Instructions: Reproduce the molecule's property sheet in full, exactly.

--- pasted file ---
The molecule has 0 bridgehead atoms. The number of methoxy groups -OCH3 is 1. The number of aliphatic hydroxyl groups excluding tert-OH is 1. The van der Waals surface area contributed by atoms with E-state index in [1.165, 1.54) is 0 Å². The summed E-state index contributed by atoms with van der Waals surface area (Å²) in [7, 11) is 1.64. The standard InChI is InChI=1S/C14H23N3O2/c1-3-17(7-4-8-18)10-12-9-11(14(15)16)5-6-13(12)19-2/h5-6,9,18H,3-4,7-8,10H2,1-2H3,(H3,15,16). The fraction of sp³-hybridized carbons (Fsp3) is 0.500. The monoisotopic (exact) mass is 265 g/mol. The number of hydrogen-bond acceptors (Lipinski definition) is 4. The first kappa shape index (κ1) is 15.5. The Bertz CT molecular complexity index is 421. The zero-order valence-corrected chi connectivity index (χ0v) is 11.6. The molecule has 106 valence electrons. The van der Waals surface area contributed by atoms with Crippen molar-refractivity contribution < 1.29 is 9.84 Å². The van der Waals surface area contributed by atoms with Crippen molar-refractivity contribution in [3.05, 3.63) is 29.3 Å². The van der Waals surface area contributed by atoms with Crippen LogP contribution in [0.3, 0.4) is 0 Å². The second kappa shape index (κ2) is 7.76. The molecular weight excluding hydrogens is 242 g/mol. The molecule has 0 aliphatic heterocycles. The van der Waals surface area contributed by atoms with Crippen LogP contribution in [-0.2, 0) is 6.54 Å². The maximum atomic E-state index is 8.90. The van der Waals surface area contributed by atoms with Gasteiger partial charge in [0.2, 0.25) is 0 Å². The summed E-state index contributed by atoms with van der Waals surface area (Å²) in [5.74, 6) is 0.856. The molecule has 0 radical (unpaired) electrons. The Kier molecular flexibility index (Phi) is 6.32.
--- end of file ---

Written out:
The molecule has 0 bridgehead atoms. The number of methoxy groups -OCH3 is 1. The number of aliphatic hydroxyl groups excluding tert-OH is 1. The van der Waals surface area contributed by atoms with E-state index in [1.165, 1.54) is 0 Å². The summed E-state index contributed by atoms with van der Waals surface area (Å²) in [7, 11) is 1.64. The standard InChI is InChI=1S/C14H23N3O2/c1-3-17(7-4-8-18)10-12-9-11(14(15)16)5-6-13(12)19-2/h5-6,9,18H,3-4,7-8,10H2,1-2H3,(H3,15,16). The fraction of sp³-hybridized carbons (Fsp3) is 0.500. The monoisotopic (exact) mass is 265 g/mol. The number of hydrogen-bond acceptors (Lipinski definition) is 4. The first kappa shape index (κ1) is 15.5. The Bertz CT molecular complexity index is 421. The zero-order valence-corrected chi connectivity index (χ0v) is 11.6. The molecule has 106 valence electrons. The van der Waals surface area contributed by atoms with Crippen molar-refractivity contribution < 1.29 is 9.84 Å². The van der Waals surface area contributed by atoms with Crippen molar-refractivity contribution in [3.05, 3.63) is 29.3 Å². The van der Waals surface area contributed by atoms with Crippen LogP contribution in [0.3, 0.4) is 0 Å². The second kappa shape index (κ2) is 7.76. The molecular weight excluding hydrogens is 242 g/mol. The molecule has 0 aliphatic heterocycles. The van der Waals surface area contributed by atoms with Crippen LogP contribution in [-0.2, 0) is 6.54 Å². The maximum atomic E-state index is 8.90. The van der Waals surface area contributed by atoms with Gasteiger partial charge in [0.2, 0.25) is 0 Å². The summed E-state index contributed by atoms with van der Waals surface area (Å²) in [5.74, 6) is 0.856. The molecule has 0 radical (unpaired) electrons. The Kier molecular flexibility index (Phi) is 6.32.